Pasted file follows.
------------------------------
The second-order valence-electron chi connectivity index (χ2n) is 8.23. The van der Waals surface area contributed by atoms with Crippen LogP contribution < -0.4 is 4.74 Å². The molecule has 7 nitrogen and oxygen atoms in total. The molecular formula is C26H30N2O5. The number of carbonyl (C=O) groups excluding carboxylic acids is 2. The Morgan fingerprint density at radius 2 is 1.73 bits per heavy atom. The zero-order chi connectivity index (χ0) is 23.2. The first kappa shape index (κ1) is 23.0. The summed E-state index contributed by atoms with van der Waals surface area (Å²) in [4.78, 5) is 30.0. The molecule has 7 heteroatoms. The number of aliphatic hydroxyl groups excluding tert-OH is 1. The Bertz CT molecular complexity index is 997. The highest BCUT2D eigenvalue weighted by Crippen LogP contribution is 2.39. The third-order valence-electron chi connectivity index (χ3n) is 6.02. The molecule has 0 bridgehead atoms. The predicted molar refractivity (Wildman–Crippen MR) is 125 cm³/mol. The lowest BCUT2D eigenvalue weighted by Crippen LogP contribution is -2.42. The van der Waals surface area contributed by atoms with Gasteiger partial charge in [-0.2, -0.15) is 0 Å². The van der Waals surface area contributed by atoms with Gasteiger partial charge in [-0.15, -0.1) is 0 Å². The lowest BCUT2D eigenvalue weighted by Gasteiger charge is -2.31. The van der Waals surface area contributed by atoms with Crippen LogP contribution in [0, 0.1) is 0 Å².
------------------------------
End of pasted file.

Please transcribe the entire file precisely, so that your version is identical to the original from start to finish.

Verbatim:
The second-order valence-electron chi connectivity index (χ2n) is 8.23. The van der Waals surface area contributed by atoms with Crippen LogP contribution < -0.4 is 4.74 Å². The molecule has 7 nitrogen and oxygen atoms in total. The molecular formula is C26H30N2O5. The number of carbonyl (C=O) groups excluding carboxylic acids is 2. The Morgan fingerprint density at radius 2 is 1.73 bits per heavy atom. The zero-order chi connectivity index (χ0) is 23.2. The first kappa shape index (κ1) is 23.0. The summed E-state index contributed by atoms with van der Waals surface area (Å²) in [4.78, 5) is 30.0. The molecule has 7 heteroatoms. The number of aliphatic hydroxyl groups excluding tert-OH is 1. The Bertz CT molecular complexity index is 997. The highest BCUT2D eigenvalue weighted by Crippen LogP contribution is 2.39. The third-order valence-electron chi connectivity index (χ3n) is 6.02. The molecule has 0 bridgehead atoms. The predicted molar refractivity (Wildman–Crippen MR) is 125 cm³/mol. The lowest BCUT2D eigenvalue weighted by Crippen LogP contribution is -2.42. The van der Waals surface area contributed by atoms with Gasteiger partial charge in [-0.2, -0.15) is 0 Å². The van der Waals surface area contributed by atoms with Gasteiger partial charge in [-0.15, -0.1) is 0 Å². The lowest BCUT2D eigenvalue weighted by Gasteiger charge is -2.31. The van der Waals surface area contributed by atoms with Crippen LogP contribution in [0, 0.1) is 0 Å².